While eating at a fast food restaurant, I had the privilege to watch a young boy interact with others and how his mom dealt with the situation. The tabletops were at nose-height as the lad bounced from table to table examining what people were eating. Mom was waiting in line, ready to order their food, but seemed oblivious to her son running through the dining area.
The boy ran up to a table, grabbed a french fry, stuffed it in his mouth and took off. The victims of the fry thief saw what happened, but it occurred so quickly they were unable to respond before the boy ran to another table. The smiles on the faces of the second table’s occupants erased quickly when their french fry supply diminished because of the speedy bandit. Table number three having witnessed the crime spree going on around them, moved their fries from the side of the table over toward the wall just as the malefactor stretched his arm in their direction.
When the lad realized the fries were now out of reach, he threw himself onto the floor and started kicking and screaming; yelling, “I want french fries!” repeatedly.
Momma now looks over in the direction of her son and an amazing conversation takes place between the mother and the man at table three.
“Could you give my son a few french fries? He’s crying for them.”
“I’m sorry, but he’s been running from table to table stealing food.”
The two are nearly yelling at each other because the child is still rolling on the floor screaming for french fries. Mom has not interacted with the child yet.
“What’s wrong with you? Do you want this poor child to starve?”
“Are you going to tell him to stop crying? Can’t he wait five minutes till you get your food and feed him?”
For the first time, the mom addresses the boy. She tells him, “Stop crying now. This nasty, selfish man is not going to share his food with you.” She reaches down and grabs the boy by the hand and drags him, still kicking and screaming about french fries, back over to the counter to order their food.
I wonder if a mugger ever used the defense that they were justified in the robbery because the victim was selfish and did not want to share their cash? I digress.
By scolding the man at the table instead of her son, it led me to believe momma had pretty much given up trying to correct her son. She had reached the point of giving in instead taking charge. To be good at anything, there is a certain amount of training involved, and parents have the responsibility to train children in being good adults.
Training a child is a 24/7 endeavor (Deuteronomy 6:7). The opportunities to teach a child are in nearly all situations. Deuteronomy 6:7 tells us we should be teaching them when we sit, walk, lie down, and getting up.
Training is necessary, but the field of study is essential. A person does not become a surgeon by studying auto mechanics. Not that a mechanic cannot become a surgeon, but training on how to use a scalpel will help to be a doctor more than his knowledge of how to use a wrench.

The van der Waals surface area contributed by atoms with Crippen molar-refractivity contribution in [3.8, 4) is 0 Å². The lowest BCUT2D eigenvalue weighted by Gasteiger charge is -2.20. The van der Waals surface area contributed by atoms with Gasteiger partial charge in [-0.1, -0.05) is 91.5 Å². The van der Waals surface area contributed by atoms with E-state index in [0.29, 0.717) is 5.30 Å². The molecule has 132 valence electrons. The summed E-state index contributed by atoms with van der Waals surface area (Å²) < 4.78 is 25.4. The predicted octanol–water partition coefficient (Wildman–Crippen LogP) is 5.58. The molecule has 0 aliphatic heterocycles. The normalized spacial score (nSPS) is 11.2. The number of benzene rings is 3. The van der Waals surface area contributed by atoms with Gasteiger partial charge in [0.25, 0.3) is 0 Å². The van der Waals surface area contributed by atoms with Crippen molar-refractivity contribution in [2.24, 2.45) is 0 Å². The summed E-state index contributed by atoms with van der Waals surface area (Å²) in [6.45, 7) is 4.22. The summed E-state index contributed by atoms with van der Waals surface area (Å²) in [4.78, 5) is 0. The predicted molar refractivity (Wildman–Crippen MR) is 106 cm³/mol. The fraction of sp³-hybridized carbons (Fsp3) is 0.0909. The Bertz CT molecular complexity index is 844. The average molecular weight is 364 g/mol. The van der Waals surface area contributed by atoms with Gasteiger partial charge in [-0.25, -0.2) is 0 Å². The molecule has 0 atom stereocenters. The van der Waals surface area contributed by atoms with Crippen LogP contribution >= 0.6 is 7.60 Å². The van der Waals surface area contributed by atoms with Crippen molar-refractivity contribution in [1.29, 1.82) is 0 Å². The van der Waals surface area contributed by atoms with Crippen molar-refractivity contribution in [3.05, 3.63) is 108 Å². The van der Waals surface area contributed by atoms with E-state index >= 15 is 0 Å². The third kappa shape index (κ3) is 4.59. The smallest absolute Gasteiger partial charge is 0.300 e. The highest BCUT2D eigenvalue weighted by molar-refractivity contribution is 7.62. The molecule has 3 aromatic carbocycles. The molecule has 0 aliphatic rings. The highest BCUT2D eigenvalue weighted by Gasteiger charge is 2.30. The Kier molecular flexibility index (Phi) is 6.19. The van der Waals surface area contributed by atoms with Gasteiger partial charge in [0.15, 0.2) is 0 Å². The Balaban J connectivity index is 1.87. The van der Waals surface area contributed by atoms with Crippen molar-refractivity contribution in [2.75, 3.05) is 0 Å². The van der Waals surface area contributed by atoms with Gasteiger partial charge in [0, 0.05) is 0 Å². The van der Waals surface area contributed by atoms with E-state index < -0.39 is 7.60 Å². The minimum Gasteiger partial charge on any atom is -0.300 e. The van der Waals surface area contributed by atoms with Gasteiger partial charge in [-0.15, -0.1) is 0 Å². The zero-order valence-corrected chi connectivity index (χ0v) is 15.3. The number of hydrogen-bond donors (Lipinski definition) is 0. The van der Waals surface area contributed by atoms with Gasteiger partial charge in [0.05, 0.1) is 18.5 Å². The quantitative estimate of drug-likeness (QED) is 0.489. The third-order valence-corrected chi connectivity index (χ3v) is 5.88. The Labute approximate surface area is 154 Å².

To train a child to be a moral person and fulfill the purpose of life determined by the Creator the field of study must be God’s Word and come from the heart. Deuteronomy 6:5-7, “And thou shalt love the LORD thy God with all thine heart, and with all thy soul, and with all thy might. And these words, which I command thee this day, shall be in thine heart: And thou shalt teach them diligently unto thy children, and shalt talk of them when thou sittest in thine house, and when thou walkest by the way, and when thou liest down, and when thou risest up.”
Taking a kid to church is not enough. As mentioned earlier and as the verses in Deuteronomy point out; it is a full-time job.
If when telling a child that stealing is wrong and he responded with, “Who says?” Without God, the best we can tell him is, “I do!” All humans, especially children, need to know that God is the ultimate authority. As children learn about God and His love, mercy, grace, tenderheartedness, and His other attributes it becomes easier for them to obey Him, which instills a character which makes a parent’s life much happier.
Jesus said that only God was good (Matthew 19:17; Mark 10:18; Luke 18:19), so if we want our children to be good children, we must train them to be godly. Sadly, many parents do not include God in their child’s training.
Preacher Johnson is pastor of Countryside Baptist Church in Parke County Indiana. Email: email@example.com. Website: www.preacherjohnson.com. E-book: http://www.amazon.com/dp/B00TUJTV2A If you email, inform me where you have seen Preacher’s Point. Viewpoints expressed in the article are the work of the author. The Daily Advocate does not endorse these viewpoints or the independent activities of the author.
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